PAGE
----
She gave him a conspirator’s wink. “It seems you have thought it carefully through.” Pinching her lips together she added, “But beware, that it is actually illegal to keep the eggs.”
Alexei frowned. “I can’t let them die.”
Jenny stood to her feet, fists planted on each hip, a determined lift of her chin. She bit her bottom lip before speaking. “I hate to tell you, but…” She stopped mid-sentence and leaned down to stroke his hair again. “Try to get some sleep. Morning comes soon.”
Every day, Alexei watched and kept warm the tiny, green-blue and speckled eggs. And every day he stood beside the picture window, watching the black banded bird hover in the nearby trees. The cuckoo mother kept militant watch over her banded baby that perched, greedy mouth open, in the magpie’s nest.
When a small fracture appeared from inside one greenish-blue egg, veins of fissures soon crisscrossed the shell until a naked chick, with blind eyes flopped out between the cracks. Sadly, the other two eggs lay smooth and quiet. He carefully laid the hatchling inside a small bird’s cage where a perch hung ready from the wire rafters.
Between chores, classes, eating, and sleeping, he fed and cared for the baby. One day he found it sitting on the hung perch chirping happily. Soon it could fly around inside the cage.
One morning, he took the caged fledgling, fat black and white with blue iridescence on the lower edge of its black wings, to a place beside the hawthorn tree. In the tree’s branches there hung the now empty nest. Its once perfect shape tattered by force of the wind, rain, and a belligerent cuckoo.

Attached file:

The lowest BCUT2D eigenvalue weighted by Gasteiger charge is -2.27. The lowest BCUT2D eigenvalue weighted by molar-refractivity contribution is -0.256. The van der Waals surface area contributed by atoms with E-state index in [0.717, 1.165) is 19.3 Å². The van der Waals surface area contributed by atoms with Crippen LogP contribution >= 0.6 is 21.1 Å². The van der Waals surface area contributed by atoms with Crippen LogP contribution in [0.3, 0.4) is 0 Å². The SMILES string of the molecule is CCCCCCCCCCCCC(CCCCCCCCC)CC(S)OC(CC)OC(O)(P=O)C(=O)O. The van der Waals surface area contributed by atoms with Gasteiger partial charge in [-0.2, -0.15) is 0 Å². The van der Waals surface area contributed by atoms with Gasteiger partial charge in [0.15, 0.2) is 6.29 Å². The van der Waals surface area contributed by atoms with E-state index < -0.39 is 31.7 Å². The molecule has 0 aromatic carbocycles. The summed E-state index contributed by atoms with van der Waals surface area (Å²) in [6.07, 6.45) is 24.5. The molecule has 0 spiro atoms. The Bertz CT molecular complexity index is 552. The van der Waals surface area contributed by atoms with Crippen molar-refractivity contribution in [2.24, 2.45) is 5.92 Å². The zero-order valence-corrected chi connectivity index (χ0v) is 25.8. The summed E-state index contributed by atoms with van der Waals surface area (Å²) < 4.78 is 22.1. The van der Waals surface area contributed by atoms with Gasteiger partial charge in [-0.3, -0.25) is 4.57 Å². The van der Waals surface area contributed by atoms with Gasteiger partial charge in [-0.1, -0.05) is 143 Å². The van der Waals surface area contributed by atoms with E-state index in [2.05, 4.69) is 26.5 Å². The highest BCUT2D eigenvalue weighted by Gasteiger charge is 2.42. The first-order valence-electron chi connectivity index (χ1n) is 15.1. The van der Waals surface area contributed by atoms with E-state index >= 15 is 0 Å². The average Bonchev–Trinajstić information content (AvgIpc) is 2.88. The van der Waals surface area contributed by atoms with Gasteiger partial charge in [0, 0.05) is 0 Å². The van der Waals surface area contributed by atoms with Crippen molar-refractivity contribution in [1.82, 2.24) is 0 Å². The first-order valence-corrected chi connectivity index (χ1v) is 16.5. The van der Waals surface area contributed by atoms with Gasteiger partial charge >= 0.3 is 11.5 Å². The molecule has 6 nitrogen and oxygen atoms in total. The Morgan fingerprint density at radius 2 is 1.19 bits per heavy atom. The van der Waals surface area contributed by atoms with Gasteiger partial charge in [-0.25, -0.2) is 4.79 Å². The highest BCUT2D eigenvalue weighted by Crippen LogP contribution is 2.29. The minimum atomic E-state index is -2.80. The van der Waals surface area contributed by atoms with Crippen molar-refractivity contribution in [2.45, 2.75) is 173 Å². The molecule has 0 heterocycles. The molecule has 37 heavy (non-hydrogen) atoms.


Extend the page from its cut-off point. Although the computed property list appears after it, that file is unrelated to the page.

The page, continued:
Through the cage, Alexei whispered to the birdie, “OK now, you can do this. I have complete faith in you.” Blue eyes, with pitch black centers, gazed at him with love and trust.
He lifted the small door and waited. Spreading its wings, the young bird flew toward the Hawthorne tree. Happiness swept through Alexei like warm butter until he saw the woman standing a short distance away, her rust-brown hair fluttering curly and loose in the late spring breeze.
Suddenly he wanted to cry, as an all too familiar, sickly-sweet sensation rushed over him. In the ten years since he was left wrapped in the drab blanket and screaming on the orphanage doorstep, he had traveled from Kiev to Texas, as four families tried to either adopt or foster him. Each time they made some excuse.
Hands twisting in guilt and frustration, one father admitted, “It is his bizarre behavior of drawing terrifying images of crazy-looking birds on the walls and sidewalks. Fear of what else he might do makes it impossible for us to keep him.”
Alexei had tried to explain but to deaf ears. “They are kukushka and can’t help how they are.”